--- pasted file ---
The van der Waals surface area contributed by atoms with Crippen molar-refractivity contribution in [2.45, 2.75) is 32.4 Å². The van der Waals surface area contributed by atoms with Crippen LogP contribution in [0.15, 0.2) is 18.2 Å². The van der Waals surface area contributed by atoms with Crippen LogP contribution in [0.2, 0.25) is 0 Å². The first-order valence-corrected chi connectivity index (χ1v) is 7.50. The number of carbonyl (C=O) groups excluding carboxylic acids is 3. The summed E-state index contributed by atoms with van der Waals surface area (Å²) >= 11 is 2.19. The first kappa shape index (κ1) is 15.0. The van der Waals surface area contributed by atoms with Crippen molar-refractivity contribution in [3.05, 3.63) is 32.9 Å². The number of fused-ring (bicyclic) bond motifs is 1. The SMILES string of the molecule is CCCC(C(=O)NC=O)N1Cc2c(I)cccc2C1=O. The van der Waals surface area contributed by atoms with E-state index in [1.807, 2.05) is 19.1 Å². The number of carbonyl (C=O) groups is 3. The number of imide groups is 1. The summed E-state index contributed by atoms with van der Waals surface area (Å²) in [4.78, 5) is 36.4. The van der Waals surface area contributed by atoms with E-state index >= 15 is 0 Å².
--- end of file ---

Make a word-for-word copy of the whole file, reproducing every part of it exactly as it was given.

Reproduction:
The van der Waals surface area contributed by atoms with Crippen molar-refractivity contribution in [2.45, 2.75) is 32.4 Å². The van der Waals surface area contributed by atoms with Crippen LogP contribution in [0.15, 0.2) is 18.2 Å². The van der Waals surface area contributed by atoms with Crippen LogP contribution in [0.2, 0.25) is 0 Å². The first-order valence-corrected chi connectivity index (χ1v) is 7.50. The number of carbonyl (C=O) groups excluding carboxylic acids is 3. The summed E-state index contributed by atoms with van der Waals surface area (Å²) >= 11 is 2.19. The first kappa shape index (κ1) is 15.0. The van der Waals surface area contributed by atoms with Crippen molar-refractivity contribution in [3.05, 3.63) is 32.9 Å². The number of fused-ring (bicyclic) bond motifs is 1. The SMILES string of the molecule is CCCC(C(=O)NC=O)N1Cc2c(I)cccc2C1=O. The van der Waals surface area contributed by atoms with E-state index in [1.807, 2.05) is 19.1 Å². The number of carbonyl (C=O) groups is 3. The number of imide groups is 1. The summed E-state index contributed by atoms with van der Waals surface area (Å²) in [4.78, 5) is 36.4. The van der Waals surface area contributed by atoms with E-state index >= 15 is 0 Å².